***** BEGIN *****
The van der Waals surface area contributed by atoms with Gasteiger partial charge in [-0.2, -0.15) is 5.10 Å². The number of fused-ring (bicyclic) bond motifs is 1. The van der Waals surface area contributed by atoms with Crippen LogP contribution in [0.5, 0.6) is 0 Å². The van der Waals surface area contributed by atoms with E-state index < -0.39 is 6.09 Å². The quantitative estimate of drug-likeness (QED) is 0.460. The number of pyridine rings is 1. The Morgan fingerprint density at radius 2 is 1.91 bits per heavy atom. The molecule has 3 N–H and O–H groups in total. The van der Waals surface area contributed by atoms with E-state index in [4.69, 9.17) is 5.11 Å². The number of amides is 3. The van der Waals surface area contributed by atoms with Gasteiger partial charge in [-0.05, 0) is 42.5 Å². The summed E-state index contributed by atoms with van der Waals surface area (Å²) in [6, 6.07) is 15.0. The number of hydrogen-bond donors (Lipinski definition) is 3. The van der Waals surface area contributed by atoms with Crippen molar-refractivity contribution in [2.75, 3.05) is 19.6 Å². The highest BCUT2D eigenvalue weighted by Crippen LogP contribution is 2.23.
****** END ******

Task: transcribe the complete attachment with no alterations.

The van der Waals surface area contributed by atoms with Gasteiger partial charge in [-0.2, -0.15) is 5.10 Å². The number of fused-ring (bicyclic) bond motifs is 1. The van der Waals surface area contributed by atoms with Crippen LogP contribution in [0.5, 0.6) is 0 Å². The van der Waals surface area contributed by atoms with E-state index < -0.39 is 6.09 Å². The quantitative estimate of drug-likeness (QED) is 0.460. The number of pyridine rings is 1. The Morgan fingerprint density at radius 2 is 1.91 bits per heavy atom. The molecule has 3 N–H and O–H groups in total. The van der Waals surface area contributed by atoms with E-state index in [4.69, 9.17) is 5.11 Å². The number of amides is 3. The van der Waals surface area contributed by atoms with Gasteiger partial charge in [-0.05, 0) is 42.5 Å². The summed E-state index contributed by atoms with van der Waals surface area (Å²) in [6, 6.07) is 15.0. The number of hydrogen-bond donors (Lipinski definition) is 3. The van der Waals surface area contributed by atoms with Crippen molar-refractivity contribution in [2.75, 3.05) is 19.6 Å². The highest BCUT2D eigenvalue weighted by Crippen LogP contribution is 2.23.